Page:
A new journal, Neuroethics, has just launched and among the freely available articles is an engaging piece on ‘neurosexism’, the increasing trend to portray sex differences as ‘hard wired’ into the brain.
The piece is by psychologist Cordelia Fine who argues that some recent popular science books and articles are simply restating old stereotypes but making them sound more modern with an appeal to neuroscience.
Neuropsychiatrist Louann Brizendine‚Äôs book The Female Brain comes in for particular criticism, as it has in the scientific literature. But despite the fact it seems to play fast and loose with the scientific evidence, it has become an international best-seller.
Then, too, with the buzz-phrase ‚Äòhard-wiring‚Äô comes an extraordinary insistence on locating social pressures in the brain. In The Female Brain, for example, the working mother learns that she is struggling against ‚Äúthe natural wiring of our female brains and biological reality‚Äù (p. 161). According to Brizendine, combining motherhood with career gives rise to a neurological ‚Äútug-of-war because of overloaded brain circuits‚Äù (p. 160). Career circuits and maternal circuits battle it out, leading to ‚Äúincreased stress, increased anxiety, and reduced brainpower for the mother‚Äôs work and her children.‚Äù (p. 112).
But Brizendine promises her female readers that ‚Äúunderstanding our innate biology empowers us to better plan our future.‚Äù (p. 159). It may startle some readers to learn that family friendly workplace policies are not the solution to reduced maternal stress and anxiety, and that fathers who do the kindergarten pick-ups, pack the lunch-boxes, stay home when the kids are sick, get up in the night when the baby wakes up, and buy the birthday presents and ring the paediatrician in their lunch hour are not the obvious solution to enhanced maternal ‚Äòbrainpower‚Äô.
No, it is an appreciation of female brain wiring that will see the working mother through the hard times. (Predictably, Brizendine never even hints that the over-wired working mother consider the simplest antidote to the ill-effects of going against her ‚Äònatural wiring‚Äô: namely, giving her partner a giant kick up the neurological backside.)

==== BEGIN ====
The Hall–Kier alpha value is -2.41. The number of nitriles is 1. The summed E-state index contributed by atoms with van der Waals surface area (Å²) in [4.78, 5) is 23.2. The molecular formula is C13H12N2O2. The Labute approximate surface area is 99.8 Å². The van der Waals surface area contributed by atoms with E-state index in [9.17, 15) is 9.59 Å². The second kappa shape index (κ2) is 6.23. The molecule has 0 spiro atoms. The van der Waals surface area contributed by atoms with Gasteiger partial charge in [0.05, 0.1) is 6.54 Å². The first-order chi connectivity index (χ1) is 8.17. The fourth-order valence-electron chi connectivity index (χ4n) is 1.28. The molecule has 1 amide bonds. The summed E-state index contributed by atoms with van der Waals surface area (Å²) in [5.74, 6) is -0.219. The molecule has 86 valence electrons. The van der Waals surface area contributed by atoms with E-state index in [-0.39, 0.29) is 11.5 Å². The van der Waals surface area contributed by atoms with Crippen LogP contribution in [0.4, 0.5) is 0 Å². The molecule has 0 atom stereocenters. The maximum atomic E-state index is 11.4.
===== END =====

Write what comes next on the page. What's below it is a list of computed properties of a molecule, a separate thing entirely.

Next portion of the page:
Fine’s argument is not that that sex differences don’t exist in the mind and brain. Indeed, there are numerous scientific studies which have reported these.
The problem is that they are often portrayed in the popular literature as being ‘hard wired’ – an ugly analogy taken from computers that suggests that the difference is an innate and permanent feature.
Apart from ignoring the fact sex differences are typically only stable at the group level (meaning that this difference is not significant in any single male-female comparison) most of these claims about ‘hard wiring’ are not based on evidence about the innateness of the difference.
Actually, I’ve never been clear what ‘hard-wired’ is supposed to mean. Even if we presume that a particular behaviour or feature is coded in the DNA, the brain develops only through interaction with its environment – be this after birth, or in the womb.
In other words, most claims about a human ability being ‘hard wired’ ignore the history of how these develop through our lives.
The rest of the first issue of Neuroethics also looks fascinating, with article on neuroenhancement of love and lust, nanotech, neuroimaging and understanding others’ mind, to name but a few.